Afternoon: It’s rad being a journalist! The Nicaraguan tourism board graciously hooks us up with an adrenaline-packed schedule of rappelling and zip-lining. On the rappel, I’m afraid we’re going to lose one of the journalists, who is terrified of heights. In a great twist of fate, Entertainment Weekly‘s Dalton Ross comes to her rescue and helps her overcome her fear. We all make it down the cliff without a scratch.
On to the ziplines. Good thing we all conquered the rappelling because, apparently, that’s the only way to reach the ziplines and get down the mountain. Eleven ziplines zigzag through the Nicaraguan jungle and back down to the base. I clip in and take off, flying over the tops of the tress, tilting my head to the sky. The freedom is sensational. Nicaragua doesn’t have any huge developments, and its pristine, natural beauty is breathtaking from this height.
The contestants’ anxiety was justified, because today the game is officially on. I am lucky enough to be standing just outside the ring of cameras and producers to catch all the action up close.
At this point, I can see all of the contestants and am amazed at one girl’s choice of footwear. Why would you ever wear platform wedges to play Survivor? I just don’t get it.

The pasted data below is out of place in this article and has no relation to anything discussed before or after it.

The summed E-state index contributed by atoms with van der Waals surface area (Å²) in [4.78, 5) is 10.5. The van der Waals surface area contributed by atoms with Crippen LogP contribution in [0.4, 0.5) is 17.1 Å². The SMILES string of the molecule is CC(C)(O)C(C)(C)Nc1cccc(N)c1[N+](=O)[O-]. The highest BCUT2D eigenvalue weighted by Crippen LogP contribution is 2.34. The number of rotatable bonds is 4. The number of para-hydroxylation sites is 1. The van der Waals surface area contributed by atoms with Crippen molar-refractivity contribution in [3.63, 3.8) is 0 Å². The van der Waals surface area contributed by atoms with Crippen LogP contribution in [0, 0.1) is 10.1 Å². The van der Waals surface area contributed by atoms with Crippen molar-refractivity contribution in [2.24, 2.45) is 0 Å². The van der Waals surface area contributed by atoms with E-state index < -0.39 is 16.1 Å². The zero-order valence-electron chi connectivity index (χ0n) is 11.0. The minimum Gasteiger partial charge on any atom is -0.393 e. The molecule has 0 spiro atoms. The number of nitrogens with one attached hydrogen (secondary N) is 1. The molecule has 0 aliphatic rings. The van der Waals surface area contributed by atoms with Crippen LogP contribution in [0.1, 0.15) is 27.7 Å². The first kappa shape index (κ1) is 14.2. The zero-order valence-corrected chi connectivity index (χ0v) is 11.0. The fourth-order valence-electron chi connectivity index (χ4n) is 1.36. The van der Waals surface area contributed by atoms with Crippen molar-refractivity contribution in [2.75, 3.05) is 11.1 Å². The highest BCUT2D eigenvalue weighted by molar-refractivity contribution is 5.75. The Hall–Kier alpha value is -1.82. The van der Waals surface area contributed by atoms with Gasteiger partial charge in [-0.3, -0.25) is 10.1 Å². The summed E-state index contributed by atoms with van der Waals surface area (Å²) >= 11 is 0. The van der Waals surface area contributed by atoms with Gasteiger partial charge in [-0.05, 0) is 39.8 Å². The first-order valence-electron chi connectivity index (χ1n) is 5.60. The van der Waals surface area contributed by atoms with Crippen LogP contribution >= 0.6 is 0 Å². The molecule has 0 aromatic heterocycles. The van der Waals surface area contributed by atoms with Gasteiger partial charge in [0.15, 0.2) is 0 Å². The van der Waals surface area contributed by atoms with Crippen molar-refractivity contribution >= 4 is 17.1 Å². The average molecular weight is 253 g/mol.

Jeff begins the conversation, and the castaways affably discuss their night zero together. Some of them claim to have started fire, while another team argues over who is responsible for their lost flint. This is funny. I’m enjoying my anonymity, hiding behind the crew.
After a few moments to split into tribes, a challenge is on. Husband and wife go at against each other — the first real test of blood vs. water. The loser is sent to exile along with a person selected by the winner from their own tribe. The drama and tears make for an excellent opening day.
As the contestants head to their tribe camps for the first time, I zip over to another exotic locale to interview host Jeff Probst.
I love getting Jeff’s take on the new players. The man has been hosting Survivor since its inception, and he’s still excited about it. We banter about our picks to win, who we think will falter, and the surprises this season will bring.